Once you’ve got your audience hooked, you have a chance to slow down in order to set up your story and bring your characters into position. You want to gradually raise the tension until the end, so this is the best opportunity to include necessary exposition. As soon as your clock (or bomb) is ticking, you don’t want to interrupt the flow with boring explanations of how/where/why.

In TXF, we learn how Mulder & Scully get pulled into this bank heist. After a series of mishaps, Mulder is late for work and needs to cash in a check, while Scully is stuck without him in the most boring meeting the FBI has ever held. They briefly meet in their office before Mulder leaves for the bank and Scully goes back to the meeting. On his way, Mulder passes a mysterious woman we saw in the teaser – and apparently, she already knows exactly what will happen next. And then the heist starts again, Bernard pulls his gun, and every character is in place. About 10 minutes into the episode, Mulder is stuck in the bank and gets shot at by the antagonist with the bomb. And Scully (who might otherwise be able to prevent all of this) arrives too late because of the meeting. We have characters, goals, obstacles.

In POI, we already know what the job is, so the next few minutes are used to assemble the team and to sneak into the stock exchange basement. Shaw is sent to her subway mission, where she’s confronted with the suicidal guy with the bomb. And once Finch, Reese, Fusco, and Root reach their destination, they realize it’s a trap, and the bad guys are coming. About 9 minutes into the episode, the team is stuck in that building and gets shot at by the antagonists. And Shaw (who might otherwise be able to prevent all of this) isn’t there because of her meeting with Bomb Guy in the subway. Again, we have characters, goals, obstacles.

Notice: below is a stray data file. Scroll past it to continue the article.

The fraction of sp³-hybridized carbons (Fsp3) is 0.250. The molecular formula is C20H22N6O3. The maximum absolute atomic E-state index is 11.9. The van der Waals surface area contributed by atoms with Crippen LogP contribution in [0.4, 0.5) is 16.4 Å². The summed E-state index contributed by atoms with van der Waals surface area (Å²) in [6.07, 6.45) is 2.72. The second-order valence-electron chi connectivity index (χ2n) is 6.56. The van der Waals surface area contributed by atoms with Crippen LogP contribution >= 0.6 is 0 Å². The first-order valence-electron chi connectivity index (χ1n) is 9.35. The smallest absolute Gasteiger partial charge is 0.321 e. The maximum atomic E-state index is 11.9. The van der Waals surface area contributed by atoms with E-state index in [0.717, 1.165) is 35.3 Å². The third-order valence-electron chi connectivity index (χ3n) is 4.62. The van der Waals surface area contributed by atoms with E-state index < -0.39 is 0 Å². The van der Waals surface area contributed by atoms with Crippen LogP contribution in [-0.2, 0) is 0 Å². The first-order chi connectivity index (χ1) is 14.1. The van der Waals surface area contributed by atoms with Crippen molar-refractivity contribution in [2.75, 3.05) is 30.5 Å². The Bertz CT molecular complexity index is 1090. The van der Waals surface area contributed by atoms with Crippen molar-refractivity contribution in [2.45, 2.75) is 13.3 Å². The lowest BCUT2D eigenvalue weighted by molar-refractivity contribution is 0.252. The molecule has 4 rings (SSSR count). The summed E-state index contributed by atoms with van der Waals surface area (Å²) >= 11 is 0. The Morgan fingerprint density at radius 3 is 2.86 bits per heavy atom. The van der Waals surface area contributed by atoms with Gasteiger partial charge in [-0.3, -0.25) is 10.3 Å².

3. Show, don’t tell.

So far, the rules of time in these two episodes seem perfectly normal. (Viewers of TXF probably thought they were watching a flashback.) But both shows then start using visual clues to help viewers understand what’s going on. Nothing is spelled out – everything is shown. Viewers/readers don’t want to be spoon-fed information. Let them figure things out themselves. It’s more fun, and it keeps them invested in your story.

In TXF, Mulder checks his watch first thing in the morning to show us that it’s Monday – and when he checks his watch the next time he wakes up, it’s Monday again. Now we know something unusual is going on. 16 minutes into the episode, the first loop has been completed. We know how everybody ends up in the bank, Mulder gets shot, the bank blows up. That didn’t go so well. Time for a restart.

In POI, a prominently placed clock on the wall and the Machine’s interface (superimposed on screen) help us figure out that what we see is a simulation that will be repeated until the Machine finds its desired outcome. 16 minutes into the episode, the first loop has been completed. We know how everybody ends up being trapped, Finch gets shot, the plan fails. That didn’t go so well. Time for a restart.

4. Have a theme.

By now, you have hooked your audience and presented your scenario. But the audience doesn’t yet care. You need to have a theme – a conflict of interests that audiences can relate to.